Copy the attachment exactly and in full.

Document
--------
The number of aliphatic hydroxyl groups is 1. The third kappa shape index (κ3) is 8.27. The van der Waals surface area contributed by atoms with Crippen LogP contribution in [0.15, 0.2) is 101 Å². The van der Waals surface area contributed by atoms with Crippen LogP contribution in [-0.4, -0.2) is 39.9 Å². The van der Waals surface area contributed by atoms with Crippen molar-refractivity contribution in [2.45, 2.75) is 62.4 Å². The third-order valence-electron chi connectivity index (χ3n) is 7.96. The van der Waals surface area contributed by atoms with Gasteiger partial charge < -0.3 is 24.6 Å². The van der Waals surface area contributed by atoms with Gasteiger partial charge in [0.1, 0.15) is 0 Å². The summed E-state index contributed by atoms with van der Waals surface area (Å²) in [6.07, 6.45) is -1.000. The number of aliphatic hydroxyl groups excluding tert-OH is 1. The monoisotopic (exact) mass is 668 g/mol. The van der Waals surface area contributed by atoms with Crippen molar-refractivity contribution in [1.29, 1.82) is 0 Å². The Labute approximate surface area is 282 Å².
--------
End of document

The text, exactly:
The number of aliphatic hydroxyl groups is 1. The third kappa shape index (κ3) is 8.27. The van der Waals surface area contributed by atoms with Crippen LogP contribution in [0.15, 0.2) is 101 Å². The van der Waals surface area contributed by atoms with Crippen LogP contribution in [-0.4, -0.2) is 39.9 Å². The van der Waals surface area contributed by atoms with Crippen molar-refractivity contribution in [2.45, 2.75) is 62.4 Å². The third-order valence-electron chi connectivity index (χ3n) is 7.96. The van der Waals surface area contributed by atoms with Gasteiger partial charge < -0.3 is 24.6 Å². The van der Waals surface area contributed by atoms with Gasteiger partial charge in [0.1, 0.15) is 0 Å². The summed E-state index contributed by atoms with van der Waals surface area (Å²) in [6.07, 6.45) is -1.000. The number of aliphatic hydroxyl groups excluding tert-OH is 1. The monoisotopic (exact) mass is 668 g/mol. The van der Waals surface area contributed by atoms with Crippen molar-refractivity contribution in [1.29, 1.82) is 0 Å². The Labute approximate surface area is 282 Å².